Before he entered Lincoln’s Inn Sugden had formed a liaison with Winifred (baptized, 2 Mar. 1783, as ‘Winifruite’) Knapp, his kitchen maid. They had at least four children, including Richard, the eldest son, who went to Oxford in 1820, before they married at St. Giles-in-the Fields in December 1808. They had their children Edward, Juliet and Laura baptized at St. Pancras Old Church on Christmas Day.6 The following year Sugden wrote A Series of Letters to a Man of Property, on the Sale, Purchase, Lease, Settlement, and Devise of Estates, which he followed with an annotated edition of Gilbert on Uses and Trusts (1811) and slighter works on Repealing the Annuity Act (1812), Attestation of Instruments (1814) and Redeemable Annuities (1816). Although he had a growing family, which eventually numbered 14, he had gambled by resolving to confine himself to court work, having found the burden of combining it with chamber practice too much even for his iron constitution. His rise at the chancery bar was swift and decisive, and by 1817 he held the commanding position there, with an annual income of at least £15,000. With his great erudition and forensic skill he was a formidable advocate; but his supercilious manner, sharp temper and fondness for wounding sarcasm made him unpopular with his colleagues.7 He acquired a Sussex property near Cuckfield, and at the general election of 1818 stood for the county, promising independent support for ‘the general march of government’. One of the sitting Members, Sir Godfrey Webster, announced his retirement, and his aristocratic sponsors were at a loss for a suitable candidate willing to stand a contest. Sugden was within a whisker of being formally returned when some of Webster’s more radical friends revived his candidature. Although he told Webster to his face that he was ‘not a fit person to represent the county’, he gave up when a few hours’ polling left him 50 votes adrift in third place.8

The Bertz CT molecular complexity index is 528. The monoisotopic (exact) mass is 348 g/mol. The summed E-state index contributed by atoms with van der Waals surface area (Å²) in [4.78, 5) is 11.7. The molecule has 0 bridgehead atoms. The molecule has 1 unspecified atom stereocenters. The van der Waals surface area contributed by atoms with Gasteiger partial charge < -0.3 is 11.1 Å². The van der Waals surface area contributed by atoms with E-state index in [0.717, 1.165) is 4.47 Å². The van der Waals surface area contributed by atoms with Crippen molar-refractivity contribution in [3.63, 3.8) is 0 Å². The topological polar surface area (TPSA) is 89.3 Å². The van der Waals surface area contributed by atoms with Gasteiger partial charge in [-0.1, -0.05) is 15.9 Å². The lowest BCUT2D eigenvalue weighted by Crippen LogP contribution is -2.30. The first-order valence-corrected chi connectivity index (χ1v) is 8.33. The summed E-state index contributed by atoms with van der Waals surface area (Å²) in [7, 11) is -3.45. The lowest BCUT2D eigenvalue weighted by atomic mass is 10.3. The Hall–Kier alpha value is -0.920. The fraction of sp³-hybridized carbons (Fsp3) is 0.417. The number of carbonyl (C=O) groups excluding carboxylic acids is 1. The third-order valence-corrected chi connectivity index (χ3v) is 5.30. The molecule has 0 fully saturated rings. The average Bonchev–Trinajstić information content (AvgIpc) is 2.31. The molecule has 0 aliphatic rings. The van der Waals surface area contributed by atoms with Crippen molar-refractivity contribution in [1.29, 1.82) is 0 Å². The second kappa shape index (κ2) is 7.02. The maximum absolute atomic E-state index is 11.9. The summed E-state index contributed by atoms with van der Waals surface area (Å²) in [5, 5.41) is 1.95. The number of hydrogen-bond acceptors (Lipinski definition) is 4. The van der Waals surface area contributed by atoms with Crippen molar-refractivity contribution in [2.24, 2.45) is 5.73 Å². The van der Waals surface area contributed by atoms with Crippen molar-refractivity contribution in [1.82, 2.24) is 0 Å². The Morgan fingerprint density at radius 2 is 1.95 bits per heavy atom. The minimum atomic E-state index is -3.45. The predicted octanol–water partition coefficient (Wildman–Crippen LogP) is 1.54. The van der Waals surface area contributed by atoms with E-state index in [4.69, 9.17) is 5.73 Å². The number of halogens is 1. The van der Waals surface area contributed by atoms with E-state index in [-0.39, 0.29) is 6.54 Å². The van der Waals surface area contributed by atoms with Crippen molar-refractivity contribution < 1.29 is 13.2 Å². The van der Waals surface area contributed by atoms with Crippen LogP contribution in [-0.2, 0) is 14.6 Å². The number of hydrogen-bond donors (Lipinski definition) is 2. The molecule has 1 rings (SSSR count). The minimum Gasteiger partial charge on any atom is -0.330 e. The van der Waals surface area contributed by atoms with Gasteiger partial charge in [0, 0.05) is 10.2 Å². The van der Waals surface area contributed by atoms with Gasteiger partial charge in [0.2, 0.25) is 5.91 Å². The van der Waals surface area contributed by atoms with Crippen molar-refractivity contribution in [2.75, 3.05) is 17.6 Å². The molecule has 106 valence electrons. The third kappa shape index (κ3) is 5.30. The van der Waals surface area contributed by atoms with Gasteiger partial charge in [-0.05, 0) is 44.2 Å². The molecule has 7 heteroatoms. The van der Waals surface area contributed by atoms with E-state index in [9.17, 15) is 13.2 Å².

Sugden, who produced a tract on Surrender of Terms in 1819, took silk two years later. In 1825 he responded to attacks in the Commons on chancery administration by John Williams with a published Letter: he professed support for rational reform of its glaring defects, but deplored its portrayal as ‘an odious dungeon’ and opposed sweeping changes. In June 1825, when the Whig sitting Member announced his intended retirement at the next general election, Sugden declared his candidature on ‘constitutional principles’ for New Shoreham, the extended boundaries of which included his own property. In an unsuccessful bid to win the support of the duke of Norfolk he claimed to be ‘a decided friend of Catholic emancipation’; but in his address he asserted that ‘I have pledged myself, at the desire of a numerous body of you, to oppose the introduction of Catholics into Parliament’.9 On the eve of the election in 1826 his chances seemed excellent, and he reiterated his anti-Catholic pledge. To his embarrassment, however, his opponents exposed his duplicity, which was given wider publicity by The Times. He claimed that he had been persuaded to change his mind by the strength of hostility to Catholic relief among the electors of Shoreham and condemned disclosure of his approach to Norfolk as a breach of private confidence. He repeated these excuses on the hustings, where he advocated adjustment of the corn laws to secure ‘steadiness of price’, denounced slavery, but argued that immediate abolition was impractical, and bragged of his rise from obscurity through ‘his own honest, unwearied industry’. He polled respectably, but gave up after four days.10 Later that year he outlined his ideas on ‘reform of the law of real property’ in a Letter to James Humphreys. He continued to cultivate Shoreham, but early in 1828 stood on a vacancy for Weymouth, with which he had no previous connection.11 He was apparently recommended by the duke of Wellington, recently appointed prime minister, who had turned down an invitation to put up his son. He was supported by a majority of the corporation but opposed by a candidate on the Johnstone interest, who was also a friend of the new ministry. After boasting of his ‘unassisted’ rise and ‘undeviating integrity’, he declared his unabated hostility to Catholic emancipation, though he kept his options open by indicating that when they were prepared to accept adequate ‘securities’ he would ‘advise the people of England to open their arms to them’. After an expensive contest he had a majority of 120 in a poll of 524.12